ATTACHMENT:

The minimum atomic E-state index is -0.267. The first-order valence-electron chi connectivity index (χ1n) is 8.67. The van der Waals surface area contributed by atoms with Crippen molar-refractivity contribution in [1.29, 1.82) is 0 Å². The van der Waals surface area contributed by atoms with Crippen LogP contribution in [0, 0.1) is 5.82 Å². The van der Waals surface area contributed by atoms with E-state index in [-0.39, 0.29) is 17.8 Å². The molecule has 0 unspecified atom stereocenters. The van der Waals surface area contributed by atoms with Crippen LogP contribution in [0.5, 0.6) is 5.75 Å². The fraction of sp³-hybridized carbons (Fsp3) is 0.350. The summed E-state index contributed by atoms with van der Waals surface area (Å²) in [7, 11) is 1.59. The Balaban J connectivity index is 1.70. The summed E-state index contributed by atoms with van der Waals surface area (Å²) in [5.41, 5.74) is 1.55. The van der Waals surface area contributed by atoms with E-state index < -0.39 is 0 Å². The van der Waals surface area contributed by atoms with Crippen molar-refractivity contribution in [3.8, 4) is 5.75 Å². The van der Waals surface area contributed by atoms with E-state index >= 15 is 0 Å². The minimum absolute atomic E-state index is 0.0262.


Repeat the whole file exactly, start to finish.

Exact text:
The minimum atomic E-state index is -0.267. The first-order valence-electron chi connectivity index (χ1n) is 8.67. The van der Waals surface area contributed by atoms with Crippen molar-refractivity contribution in [1.29, 1.82) is 0 Å². The van der Waals surface area contributed by atoms with Crippen LogP contribution in [0, 0.1) is 5.82 Å². The van der Waals surface area contributed by atoms with E-state index in [-0.39, 0.29) is 17.8 Å². The molecule has 0 unspecified atom stereocenters. The van der Waals surface area contributed by atoms with Crippen LogP contribution in [0.5, 0.6) is 5.75 Å². The fraction of sp³-hybridized carbons (Fsp3) is 0.350. The summed E-state index contributed by atoms with van der Waals surface area (Å²) in [7, 11) is 1.59. The Balaban J connectivity index is 1.70. The summed E-state index contributed by atoms with van der Waals surface area (Å²) in [5.41, 5.74) is 1.55. The van der Waals surface area contributed by atoms with E-state index < -0.39 is 0 Å². The van der Waals surface area contributed by atoms with Crippen molar-refractivity contribution in [3.8, 4) is 5.75 Å². The van der Waals surface area contributed by atoms with E-state index >= 15 is 0 Å². The minimum absolute atomic E-state index is 0.0262.